As brands flocked to Amazon Marketplace, its flywheel spun faster and faster. Amazon Marketplace has three core advantages: low prices, fast delivery, and vast product assortment. Each one of Amazon’s advantages makes the others stronger. Customers associate Amazon with selection, so Amazon has become the de facto storefront for the booming world of online commerce.

Consider the seller on-boarding process. To reduce friction, Amazon eliminated the UPC code requirement, which lowered the barrier-to-entry for new, less established sellers in particular. In 2017, an estimated 65 percent of gross merchandise volume sales on Amazon were attributable to third party sellers. Today, Amazon is handing responsibility for logistics back to the brands themselves. More than 100,000 businesses make $100,000 or more per year on Amazon. Commissions from Marketplace fulfillment services totaled $6.4 billion in Q1 2017, accounting for approximately 25% of Amazon’s total revenue.

By increasing convenience, removing checkout friction, gathering purchase history, and providing value, Amazon’s flywheel spins faster and faster.


Data and Re-Targeting

If you want to build a sustainable DTC brand, you need to own as much of your critical infrastructure as possible. You should create your own site, even if the up-front costs of creating one are steep. The long-term returns of building a site are generally worth the up-front investment, if only because creating a memorable brand experience reduces competition, raises your margins, and accelerates data collection.

Look. I get it. It’s hard to resist the allure of instant sales and a pre-made online store. But first-party data is worth its weight in gold.

First and foremost, retargeting pools are more efficient. Searching for new potential customers is expensive. But once you find one, advertising costs plummet. All things being equal, companies with more data and the means to use it effectively will improve their re-targeting capabilities. They can educate their customers and re-target them in a cost-effective manner, which drives down customer acquisition costs. Guided by customer data, DTC brands can drive customers to high-relevance articles. Instead of driving traffic to a landing page, they can lead people to content on their owned and operated sites, which can drive up Facebook relevance scores and drive down the cost of closing a sale.

In contrast, brands who sell on Amazon are likely to advertise there too. “Sponsored Products” are paid ads that appear at the top of search results, and as Amazon aggregates additional sellers and customers, its advertising business will grow faster.


Companies who manage their own owned and operated websites are gifted with their own version of presents under the Christmas tree: customer emails, phone numbers, addresses, names, and interests. Tracking pixels are Santa and Christmas is 365 days a year. But data that isn’t acted upon is like a bad gift from your Aunt. You won’t use it. And worse, you’ll pay for it in clutter and storage costs.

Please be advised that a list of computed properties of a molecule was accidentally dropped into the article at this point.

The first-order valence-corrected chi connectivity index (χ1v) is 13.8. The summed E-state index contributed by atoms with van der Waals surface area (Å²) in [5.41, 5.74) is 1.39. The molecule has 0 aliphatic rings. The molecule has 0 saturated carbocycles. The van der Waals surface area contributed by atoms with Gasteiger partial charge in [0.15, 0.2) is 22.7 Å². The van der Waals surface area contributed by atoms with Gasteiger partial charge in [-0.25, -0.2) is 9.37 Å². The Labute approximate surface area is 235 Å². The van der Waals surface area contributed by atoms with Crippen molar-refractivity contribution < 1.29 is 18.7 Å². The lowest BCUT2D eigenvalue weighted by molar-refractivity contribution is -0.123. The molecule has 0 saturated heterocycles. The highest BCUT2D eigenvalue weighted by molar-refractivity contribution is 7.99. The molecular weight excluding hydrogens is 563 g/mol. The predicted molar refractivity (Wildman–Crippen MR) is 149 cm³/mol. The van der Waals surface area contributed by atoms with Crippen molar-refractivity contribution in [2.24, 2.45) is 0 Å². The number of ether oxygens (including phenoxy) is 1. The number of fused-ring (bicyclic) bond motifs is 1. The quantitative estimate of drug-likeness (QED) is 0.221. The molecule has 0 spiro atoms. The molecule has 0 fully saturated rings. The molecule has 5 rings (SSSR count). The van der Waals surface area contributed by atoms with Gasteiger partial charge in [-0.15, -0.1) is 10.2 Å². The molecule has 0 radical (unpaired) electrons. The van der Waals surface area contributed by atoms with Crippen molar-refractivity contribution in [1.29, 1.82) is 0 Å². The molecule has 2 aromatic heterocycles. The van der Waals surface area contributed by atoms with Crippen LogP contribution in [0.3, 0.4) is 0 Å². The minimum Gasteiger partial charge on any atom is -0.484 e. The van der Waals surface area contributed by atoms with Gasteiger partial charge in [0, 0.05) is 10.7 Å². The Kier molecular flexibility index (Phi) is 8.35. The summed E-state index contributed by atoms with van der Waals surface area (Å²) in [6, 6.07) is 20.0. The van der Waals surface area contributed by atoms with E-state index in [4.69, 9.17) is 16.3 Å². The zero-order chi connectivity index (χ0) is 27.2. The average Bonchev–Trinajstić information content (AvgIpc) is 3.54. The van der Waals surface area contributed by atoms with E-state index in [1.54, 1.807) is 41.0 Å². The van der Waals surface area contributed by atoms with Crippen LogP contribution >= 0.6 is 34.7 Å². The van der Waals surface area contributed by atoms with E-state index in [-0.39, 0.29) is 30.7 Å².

The benefits of owned and operated websites accrue to brands with savvy performance marketing and data analytics teams. The best ones can analyze customer data, and use it to map out customer demographics and psychographics. They benefit from higher customer lifetime values, increased potential of a profitable exit, and complete control over the customer journey from discovery to purchase.

Business 101: You never want to fully depend on one partner.

Business 102: Amazon is a massive platform and you can’t afford to ignore it.

Nice… Congrats on your MBA.

Partnering with Amazon

Working with Amazon is a delicate balance. Treat Amazon like a bottom of the funnel sales channel, not a top of the funnel brand building platform. Own your branded search keywords, so you can capture customers with strong purchase intent and prevent them from switching to your competitors.

Armed with a website, you can control three critical aspects of their brand: (1) storytelling, (2) commerce, and (3) the checkout cart.

We’ll take each in turn.

  1. Storytelling: The best direct-to-consumer brands tell their own story. That’s why brand strategists must balance quick revenue and long-term sustainability with the compounding benefits of owning your infrastructure and driving customers to your owned sales channels. Over the long term, brands who focus on brand equity and build relationships with customers will outperform those who emphasize third party sales channels.

  2. Commerce: Catchy slogans, press releases, and colorful logos get all the media attention, but successful Direct-to-Consumer brands need to lock down the nitty gritty details as well. Premium aesthetics are just the beginning. Sales requires product, collection, and acquisition pages. The more customers visit your owned site, the cheaper your customer acquisition costs can be.